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The Invention of a New Religion   By: (1850-1935)

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THE INVENTION OF A NEW RELIGION

By B. H. Chamberlain

EMERITUS PROFESSOR OF JAPANESE AND PHILOLOGY AT THE IMPERIAL UNIVERSITY OF TOKYO, JAPAN 1912

Transcriber's Notes: A few diacritical marks have had to be removed, but Chamberlain did not use macrons to represent lengthened vowels. What were footnotes are numbered and moved to the end of the relevant paragraphs.

THE INVENTION OF A NEW RELIGION (1)

(Note 1) The writer of this pamphlet could but skim over a wide subject. For full information see Volume I. of Mr. J. Murdoch's recently published "History of Japan," the only critical work on that subject existing in the English language.

Voltaire and the other eighteenth century philosophers, who held religions to be the invention of priests, have been scorned as superficial by later investigators. But was there not something in their view, after all? Have not we, of a later and more critical day, got into so inveterate a habit of digging deep that we sometimes fail to see what lies before our very noses? Modern Japan is there to furnish an example. The Japanese are, it is true, commonly said to be an irreligious people. They say so themselves. Writes one of them, the celebrated Fukuzawa, teacher and type of the modern educated Japanese man: "I lack a religious nature, and have never believed in any religion." A score of like pronouncements might be quoted from other leading men. The average, even educated, European strikes the average educated Japanese as strangely superstitious, unaccountably occupied with supra mundane matters. The Japanese simply cannot be brought to comprehend how a "mere parson" such as the Pope, or even the Archbishop of Canterbury, occupies the place he does in politics and society. Yet this same agnostic Japan is teaching us at this very hour how religions are sometimes manufactured for a special end to subserve practical worldly purposes.

Mikado worship and Japan worship for that is the new Japanese religion is, of course, no spontaneously generated phenomenon. Every manufacture presupposes a material out of which it is made, every present a past on which it rests. But the twentieth century Japanese religion of loyalty and patriotism is quite new, for in it pre existing ideas have been sifted, altered, freshly compounded, turned to new uses, and have found a new centre of gravity. Not only is it new, it is not yet completed; it is still in process of being consciously or semi consciously put together by the official class, in order to serve the interests of that class, and, incidentally, the interests of the nation at large. The Japanese bureaucracy is a body greatly to be admired. It includes most of the foremost men of the nation. Like the priesthood in later Judaea, to some extent like the Egyptian and Indian priesthoods, it not only governs, but aspires to lead in intellectual matters. It has before it a complex task. On the one hand, it must make good to the outer world the new claim that Japan differs in no essential way from the nations of the West, unless, indeed, it be by way of superiority. On the other hand, it has to manage restive steeds at home, where ancestral ideas and habits clash with new dangers arising from an alien material civilisation hastily absorbed.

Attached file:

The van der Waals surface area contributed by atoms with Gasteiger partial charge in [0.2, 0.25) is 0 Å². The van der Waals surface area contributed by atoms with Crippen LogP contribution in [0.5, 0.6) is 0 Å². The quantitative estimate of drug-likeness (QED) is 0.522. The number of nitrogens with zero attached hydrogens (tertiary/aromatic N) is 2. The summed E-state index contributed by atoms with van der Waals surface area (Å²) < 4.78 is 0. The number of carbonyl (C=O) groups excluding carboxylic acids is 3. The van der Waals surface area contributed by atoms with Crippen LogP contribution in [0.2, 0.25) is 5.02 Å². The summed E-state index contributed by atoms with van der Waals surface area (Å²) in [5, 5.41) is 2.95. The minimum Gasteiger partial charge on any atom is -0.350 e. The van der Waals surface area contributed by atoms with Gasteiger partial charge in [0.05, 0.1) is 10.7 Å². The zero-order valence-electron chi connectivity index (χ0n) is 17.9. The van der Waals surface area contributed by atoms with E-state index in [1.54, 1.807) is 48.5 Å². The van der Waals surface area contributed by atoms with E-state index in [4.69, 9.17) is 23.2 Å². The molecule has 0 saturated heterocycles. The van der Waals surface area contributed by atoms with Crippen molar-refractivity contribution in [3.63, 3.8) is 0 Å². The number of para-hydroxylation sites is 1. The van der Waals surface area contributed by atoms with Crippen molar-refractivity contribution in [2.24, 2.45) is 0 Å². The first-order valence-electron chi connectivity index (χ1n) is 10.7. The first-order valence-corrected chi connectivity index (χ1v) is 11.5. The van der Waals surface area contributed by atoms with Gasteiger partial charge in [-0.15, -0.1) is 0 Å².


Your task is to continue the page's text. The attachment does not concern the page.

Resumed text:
Down to the year 1888, the line of cleavage between governors and governed was obscured by the joyful ardour with which all classes alike devoted themselves to the acquisition of European, not to say American, ideas. Everything foreign was then hailed as perfect everything old and national was contemned. Sentiment grew democratic, in so far (perhaps it was not very far) as American democratic ideals were understood. Love of country seemed likely to yield to a humble bowing down before foreign models. Officialdom not unnaturally took fright at this abdication of national individualism. Evidently something must be done to turn the tide. Accordingly, patriotic sentiment was appealed to through the throne, whose hoary antiquity had ever been a source of pride to Japanese literati, who loved to dwell on the contrast between Japan's unique line of absolute monarchs and the short lived dynasties of China... Continue reading book >>




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